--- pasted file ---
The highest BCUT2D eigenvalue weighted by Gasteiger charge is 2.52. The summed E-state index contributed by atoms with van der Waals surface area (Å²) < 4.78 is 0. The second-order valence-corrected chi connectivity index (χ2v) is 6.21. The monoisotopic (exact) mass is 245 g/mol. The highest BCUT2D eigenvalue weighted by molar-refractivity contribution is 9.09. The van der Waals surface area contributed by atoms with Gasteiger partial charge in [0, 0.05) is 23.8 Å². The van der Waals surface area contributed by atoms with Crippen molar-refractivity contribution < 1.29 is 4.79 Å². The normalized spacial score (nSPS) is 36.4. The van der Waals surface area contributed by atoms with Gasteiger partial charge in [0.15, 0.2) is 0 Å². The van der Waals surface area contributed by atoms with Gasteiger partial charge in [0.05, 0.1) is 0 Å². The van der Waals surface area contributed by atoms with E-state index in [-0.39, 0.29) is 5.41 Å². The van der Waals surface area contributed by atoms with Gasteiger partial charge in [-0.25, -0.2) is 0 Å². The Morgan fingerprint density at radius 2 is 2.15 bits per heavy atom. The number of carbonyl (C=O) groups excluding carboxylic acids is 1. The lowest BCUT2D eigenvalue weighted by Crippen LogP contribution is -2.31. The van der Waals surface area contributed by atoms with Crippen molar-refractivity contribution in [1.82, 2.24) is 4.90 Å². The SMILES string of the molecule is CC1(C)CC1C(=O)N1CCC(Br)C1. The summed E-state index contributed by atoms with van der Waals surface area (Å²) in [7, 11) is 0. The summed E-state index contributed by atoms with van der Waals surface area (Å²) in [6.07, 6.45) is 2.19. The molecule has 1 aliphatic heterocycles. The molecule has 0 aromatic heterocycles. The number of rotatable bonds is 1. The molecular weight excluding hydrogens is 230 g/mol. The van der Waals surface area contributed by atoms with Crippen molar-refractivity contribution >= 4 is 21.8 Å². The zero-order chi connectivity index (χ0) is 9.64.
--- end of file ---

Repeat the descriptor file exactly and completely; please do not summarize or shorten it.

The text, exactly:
The highest BCUT2D eigenvalue weighted by Gasteiger charge is 2.52. The summed E-state index contributed by atoms with van der Waals surface area (Å²) < 4.78 is 0. The second-order valence-corrected chi connectivity index (χ2v) is 6.21. The monoisotopic (exact) mass is 245 g/mol. The highest BCUT2D eigenvalue weighted by molar-refractivity contribution is 9.09. The van der Waals surface area contributed by atoms with Gasteiger partial charge in [0, 0.05) is 23.8 Å². The van der Waals surface area contributed by atoms with Crippen molar-refractivity contribution < 1.29 is 4.79 Å². The normalized spacial score (nSPS) is 36.4. The van der Waals surface area contributed by atoms with Gasteiger partial charge in [0.15, 0.2) is 0 Å². The van der Waals surface area contributed by atoms with Gasteiger partial charge in [0.05, 0.1) is 0 Å². The van der Waals surface area contributed by atoms with E-state index in [-0.39, 0.29) is 5.41 Å². The van der Waals surface area contributed by atoms with Gasteiger partial charge in [-0.25, -0.2) is 0 Å². The Morgan fingerprint density at radius 2 is 2.15 bits per heavy atom. The number of carbonyl (C=O) groups excluding carboxylic acids is 1. The lowest BCUT2D eigenvalue weighted by Crippen LogP contribution is -2.31. The van der Waals surface area contributed by atoms with Crippen molar-refractivity contribution in [1.82, 2.24) is 4.90 Å². The SMILES string of the molecule is CC1(C)CC1C(=O)N1CCC(Br)C1. The summed E-state index contributed by atoms with van der Waals surface area (Å²) in [7, 11) is 0. The summed E-state index contributed by atoms with van der Waals surface area (Å²) in [6.07, 6.45) is 2.19. The molecule has 1 aliphatic heterocycles. The molecule has 0 aromatic heterocycles. The number of rotatable bonds is 1. The molecular weight excluding hydrogens is 230 g/mol. The van der Waals surface area contributed by atoms with Crippen molar-refractivity contribution >= 4 is 21.8 Å². The zero-order chi connectivity index (χ0) is 9.64.